STAFFORD (Staffordshire). Gules, a quadrangular castle in perspective, the four towers domed argent, and each surmounted by a pennon or, between, in chief, two Stafford knots, and in base a hon passant guardant of the last.
Recorded in the College of Arms.
Burke quotes two coats as follows : — " Stafford, Town of (Co. Stafford). — Or, on a chief gu. a serpent nowed of the first. Another Coat — The base vert, a castle triple-towered ppr. betw. four lions pass, guard or, in base a lion of the last." Though one cannot help fancying a "serpent nowed" is much like a " Stafford Knot." Berry contents himself with the latter. Perhaps, owing to the fact that so many versions are quoted, the Town-Clerk's stationery has no arms upon it, simply exhibiting a copy of the seal. The legend is "Sigillum communitatis villje Staffordiae," and represents in base water, and therein a fish naiant. Upon the water is a castle triple-towered, between four lions passant guardant, and on either side a (fleur-de-lis?) in fesse.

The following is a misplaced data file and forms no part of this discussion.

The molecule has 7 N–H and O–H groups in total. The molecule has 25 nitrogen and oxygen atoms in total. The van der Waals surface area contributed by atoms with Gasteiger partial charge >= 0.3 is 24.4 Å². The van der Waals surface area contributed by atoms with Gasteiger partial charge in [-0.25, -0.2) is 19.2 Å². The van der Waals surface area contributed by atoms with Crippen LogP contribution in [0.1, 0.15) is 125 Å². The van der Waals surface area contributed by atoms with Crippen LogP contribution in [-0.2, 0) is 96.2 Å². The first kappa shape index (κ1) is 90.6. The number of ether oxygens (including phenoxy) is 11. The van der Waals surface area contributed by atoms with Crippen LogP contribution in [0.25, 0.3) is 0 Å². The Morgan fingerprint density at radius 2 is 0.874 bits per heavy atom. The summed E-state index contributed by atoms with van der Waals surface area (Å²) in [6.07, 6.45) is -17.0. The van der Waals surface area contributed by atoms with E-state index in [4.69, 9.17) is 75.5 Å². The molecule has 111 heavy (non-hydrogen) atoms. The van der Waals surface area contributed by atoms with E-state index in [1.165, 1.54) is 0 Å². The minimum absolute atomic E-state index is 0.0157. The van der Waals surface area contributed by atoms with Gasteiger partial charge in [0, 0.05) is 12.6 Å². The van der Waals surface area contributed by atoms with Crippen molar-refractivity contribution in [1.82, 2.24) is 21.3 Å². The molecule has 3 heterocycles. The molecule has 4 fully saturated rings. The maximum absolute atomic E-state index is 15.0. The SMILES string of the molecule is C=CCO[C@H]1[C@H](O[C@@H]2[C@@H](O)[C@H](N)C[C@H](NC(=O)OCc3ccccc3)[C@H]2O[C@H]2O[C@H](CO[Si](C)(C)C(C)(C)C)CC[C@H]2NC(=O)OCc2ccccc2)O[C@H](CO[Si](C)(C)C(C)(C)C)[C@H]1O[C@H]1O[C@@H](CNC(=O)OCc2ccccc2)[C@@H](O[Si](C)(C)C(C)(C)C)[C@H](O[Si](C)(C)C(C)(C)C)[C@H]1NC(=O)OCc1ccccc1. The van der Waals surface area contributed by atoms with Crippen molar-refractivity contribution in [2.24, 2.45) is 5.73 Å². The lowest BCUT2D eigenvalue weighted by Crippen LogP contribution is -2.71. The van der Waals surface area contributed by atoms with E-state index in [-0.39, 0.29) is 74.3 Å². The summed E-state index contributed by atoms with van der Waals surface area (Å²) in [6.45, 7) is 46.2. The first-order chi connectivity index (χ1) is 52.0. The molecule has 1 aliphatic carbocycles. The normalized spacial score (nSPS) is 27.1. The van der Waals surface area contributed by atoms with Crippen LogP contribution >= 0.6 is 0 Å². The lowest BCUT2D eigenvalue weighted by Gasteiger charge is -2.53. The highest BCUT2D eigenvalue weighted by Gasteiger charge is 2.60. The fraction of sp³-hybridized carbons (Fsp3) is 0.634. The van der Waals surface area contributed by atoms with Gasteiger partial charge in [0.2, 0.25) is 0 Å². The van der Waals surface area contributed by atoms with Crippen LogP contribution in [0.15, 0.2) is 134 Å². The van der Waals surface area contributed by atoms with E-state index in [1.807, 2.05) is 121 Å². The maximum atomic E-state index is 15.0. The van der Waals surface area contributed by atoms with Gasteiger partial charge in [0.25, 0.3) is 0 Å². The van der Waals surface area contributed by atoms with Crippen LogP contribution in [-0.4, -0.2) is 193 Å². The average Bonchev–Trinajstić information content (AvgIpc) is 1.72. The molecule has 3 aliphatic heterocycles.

Original Source bookofpublicarms00foxd_djvu.txt near line 24326.